Friday, December 12, 2014

Hangry AARs?

After action review
(Photo credit: Springs Fire - 2012; Kari Greer/USFS)
Hangry AARs?
by Travis Dotson

Richard Sinkovitz of the Arrowhead Hotshots brought this subject to my attention and inspired this piece; his original thoughts close it out.

When do we conduct AAR’s? After shift right? If it was a “good” shift, you know, slamming line, chasing spots, putting fire down and pushing 16 to turn the corner...everyone is tired. Everyone’s blood sugar is low. Then we circle up to talk.

Check this out. Research conducted at Ohio State University showed that lower levels of blood sugar were a reliable predictor of how angry and aggressive one would act towards their spouse.

“The study shows how one simple, often overlooked factor–hunger caused by low levels of blood glucose–may play a role in marital arguments, confrontations and possibly even some domestic violence,” said Brad Bushman, lead author of the study and professor of communication and psychology at The Ohio State University.

Our fellow crewmembers may not be our “spouses” (although there is plenty of fireline romance leading to spousedom), but we do call these folks our brothers and sisters for a reason. We love to wax poetic about how much like family a crew becomes through shared hardship and plain old hours logged in close proximity. All I’m saying is I feel the comparison is applicable. In fact, I know plenty of spouses who would argue that their significant other is also married to fire and/or “the crew”; and during the season, that marriage gets way more attention than the actual spouse does!

“At the end of the 21 days, people who had generally lower levels of glucose were willing to blast their spouses with unpleasant noises at a higher volume and for a longer time than those who had higher glucose levels.” At the end of a long shift, roll, or season for that matter,the likelihood of insults and Gatorade bottles being hurled in the back of the buggy increases, right? We all know we get testy when were tired; but add hungry, and it’s a double whammy.

“People can relate to this idea that when they get hungry, they get cranky,” Bushman said.

We know this. We call it getting “Hangry.” (For those of you not down with the latest street jive, Hungry + Angry = Hangry.)

Under what conditions do we conduct AARs?


Sure, it’s not every shift we do AARs in hangry mode. Half the time the mopup shift was so boring, we started sport eating around 0900. We may not be as blood sugar-challenged for those particular end-of-shift, show-and-tell sessions; but there’s often not much action to review on those days. The shifts full of action are the ones packed with potential learning. These are shifts most likely to benefit future operations if we dig deep with the review and discussion…but we’re tired and hungry after those shifts.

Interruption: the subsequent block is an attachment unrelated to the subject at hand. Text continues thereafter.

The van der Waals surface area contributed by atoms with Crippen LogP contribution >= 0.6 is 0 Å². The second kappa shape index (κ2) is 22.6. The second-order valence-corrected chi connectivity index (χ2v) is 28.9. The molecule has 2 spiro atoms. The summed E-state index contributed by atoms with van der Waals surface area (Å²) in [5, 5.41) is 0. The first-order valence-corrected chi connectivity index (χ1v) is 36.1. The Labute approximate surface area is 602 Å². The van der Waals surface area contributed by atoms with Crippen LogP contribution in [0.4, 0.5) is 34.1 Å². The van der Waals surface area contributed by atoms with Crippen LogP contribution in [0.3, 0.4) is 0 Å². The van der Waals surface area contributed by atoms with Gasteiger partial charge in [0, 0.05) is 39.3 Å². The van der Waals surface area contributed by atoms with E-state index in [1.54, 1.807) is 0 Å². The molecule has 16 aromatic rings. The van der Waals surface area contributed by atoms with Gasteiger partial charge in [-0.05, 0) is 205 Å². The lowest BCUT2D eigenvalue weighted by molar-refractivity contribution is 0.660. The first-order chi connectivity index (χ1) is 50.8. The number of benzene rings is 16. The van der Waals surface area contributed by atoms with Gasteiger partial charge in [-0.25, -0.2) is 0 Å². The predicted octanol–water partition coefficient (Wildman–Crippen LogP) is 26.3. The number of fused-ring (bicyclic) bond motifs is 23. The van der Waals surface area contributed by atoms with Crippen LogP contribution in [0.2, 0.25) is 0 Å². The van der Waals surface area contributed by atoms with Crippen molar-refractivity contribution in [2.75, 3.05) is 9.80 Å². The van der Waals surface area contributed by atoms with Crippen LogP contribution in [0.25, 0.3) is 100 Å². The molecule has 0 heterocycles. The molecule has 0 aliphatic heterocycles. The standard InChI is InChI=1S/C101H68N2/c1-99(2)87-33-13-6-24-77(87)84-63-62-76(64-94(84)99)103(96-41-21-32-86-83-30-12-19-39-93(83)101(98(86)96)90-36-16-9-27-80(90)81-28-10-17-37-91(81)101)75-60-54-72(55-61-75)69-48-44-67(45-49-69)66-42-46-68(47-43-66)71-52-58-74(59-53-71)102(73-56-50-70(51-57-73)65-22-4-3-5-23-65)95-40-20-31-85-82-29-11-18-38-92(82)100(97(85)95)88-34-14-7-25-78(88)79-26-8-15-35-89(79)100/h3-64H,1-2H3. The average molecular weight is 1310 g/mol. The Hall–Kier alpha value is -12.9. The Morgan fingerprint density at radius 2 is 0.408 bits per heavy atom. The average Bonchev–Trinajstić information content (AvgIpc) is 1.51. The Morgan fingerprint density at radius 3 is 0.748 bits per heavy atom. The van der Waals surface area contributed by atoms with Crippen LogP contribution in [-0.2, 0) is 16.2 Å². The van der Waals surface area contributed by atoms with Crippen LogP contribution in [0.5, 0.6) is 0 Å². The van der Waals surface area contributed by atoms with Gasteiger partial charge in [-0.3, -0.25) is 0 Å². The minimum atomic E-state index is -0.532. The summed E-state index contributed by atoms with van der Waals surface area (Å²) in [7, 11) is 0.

“Even those who reported they had good relationships with their spouses were more likely to express anger if their blood glucose levels were lower.”

Of course not every bust-ass shift with lots of learning potential is going to result in harsh words and a crew brawl because there was nothing left in the proverbial gas tank. Often those shifts go very well, and there is not much resentment or hostility to kick start the anger. But every so often there is a shift or series of shifts rife with opposing views and high stakes – perfect ingredients for a juicy AAR. It’s in those instances, we might want to take this research into account.

“Bushman said that glucose is fuel for the brain. The self-control needed to deal with anger and aggressive impulses takes energy, and that energy is provided in part by glucose.”

“Even though the brain is only 2 percent of our body weight, it consumes about 20 percent of our calories. It is a very demanding organ when it comes to energy,” he said.

Pretty simple. We fuel ourselves for demanding physical labor; let’s also fuel ourselves for demanding conversations.

Remember this whole idea came from a Captain on Arrowhead Hotshots – he sums it up perfectly:
Hey Travis
I was thinking about all of the well-intended AARs that have either been less than effective or poorly timed for whatever reason. It reminded me of a study I was reading about how couples tend to fight more often, have more aggressive feelings, and lack self-control when their blood sugar is low. It got me to thinking about how much more attentive I would have been in general at many AARs in my career if someone had managed the minutes before the AAR a little better. I feel like this might be something worth mentioning somewhere. I know it might be impractical to have a case of candy bars on reserve for every AAR but we often know beforehand when we might be in for a contentious one. Maybe getting some sugar in people’s bellies a few minutes before we start might lead to some more meaningful discussion.

You now have the information. Use it. Lead with compassion. Feed your folks the fuel they need to be productive.

Thanks to regular blog contributor Travis Dotson, Analyst for the Wildland Fire Lessons Learned Center and member of the NWCG Leadership Subcommittee, for this blog. All expressions are those of the author.

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